Worldscale is a unified system of establishing payment of freight rate for a given oil tanker's cargo. Worldscale was established in November 1952 by London Tanker Brokers’ Panel on the request of British Petroleum and Shell as an average total cost of shipping oil from one port to another by ship. A large table was created as result.

The same scale is used today, although it was merged with the American Tanker Rate Schedule (ATRS) in 1969. By 2002, the table included the average cost of 320,000 voyages of different combinations of one load and one discharge port to five loads and ten discharge ports. Worldscale is produced by Worldscale Association (NYC) Inc. for the Americas and by Worldscale Association (London) Ltd. for the rest of the world. The freight for a given ship and voyage is normally expressed in a percentage of the published rate and is supposed to reflect the freight market demand at the time of fixing.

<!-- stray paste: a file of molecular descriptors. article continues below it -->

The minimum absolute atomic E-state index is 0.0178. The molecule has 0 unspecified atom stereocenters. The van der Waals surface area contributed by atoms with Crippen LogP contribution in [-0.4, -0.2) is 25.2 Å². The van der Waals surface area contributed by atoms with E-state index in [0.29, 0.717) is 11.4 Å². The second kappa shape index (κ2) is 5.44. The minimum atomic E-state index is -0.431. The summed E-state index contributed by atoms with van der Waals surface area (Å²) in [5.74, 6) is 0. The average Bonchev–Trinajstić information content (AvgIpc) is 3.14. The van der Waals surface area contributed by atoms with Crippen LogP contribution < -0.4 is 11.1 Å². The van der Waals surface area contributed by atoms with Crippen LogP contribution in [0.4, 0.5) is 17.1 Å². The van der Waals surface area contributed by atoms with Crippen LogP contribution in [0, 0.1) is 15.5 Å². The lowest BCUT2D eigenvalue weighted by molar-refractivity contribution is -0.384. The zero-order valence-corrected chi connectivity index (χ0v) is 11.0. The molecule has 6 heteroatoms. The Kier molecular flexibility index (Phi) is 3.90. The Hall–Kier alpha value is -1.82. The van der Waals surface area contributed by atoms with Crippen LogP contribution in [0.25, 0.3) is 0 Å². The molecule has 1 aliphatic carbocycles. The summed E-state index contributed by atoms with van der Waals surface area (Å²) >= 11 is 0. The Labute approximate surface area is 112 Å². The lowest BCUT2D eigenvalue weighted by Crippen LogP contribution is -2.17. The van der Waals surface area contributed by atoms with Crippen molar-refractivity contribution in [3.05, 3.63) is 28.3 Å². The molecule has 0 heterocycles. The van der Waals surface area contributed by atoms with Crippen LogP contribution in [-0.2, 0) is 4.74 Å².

Following are some samples.

From Yokohama to: US$/tonne Miles
Adelaide 10.60 10,574
Aden 12.39 13,038
Chiba 2.90 50

In negotiating a price to pay, the above table is referred to as WS100 or 100% of Worldscale. The actual price negotiated between shipowner and charterer can range from 1% to 1000% and is referred to respectively as WS1 to WS1000, depending on how much loss the first is willing to take on that voyage and how much the latter is willing to pay.


  • Evangelista, Joe (2002). "WS50" (PDF). Surveyor. Houston: American Bureau of Shipping (Winter 2002): 10–11.
  • Huber, Mark (2001). Tanker operations: a handbook for the person-in-charge (PIC). Cambridge, MD: Cornell Maritime Press. ISBN 0-87033-528-6.

See also

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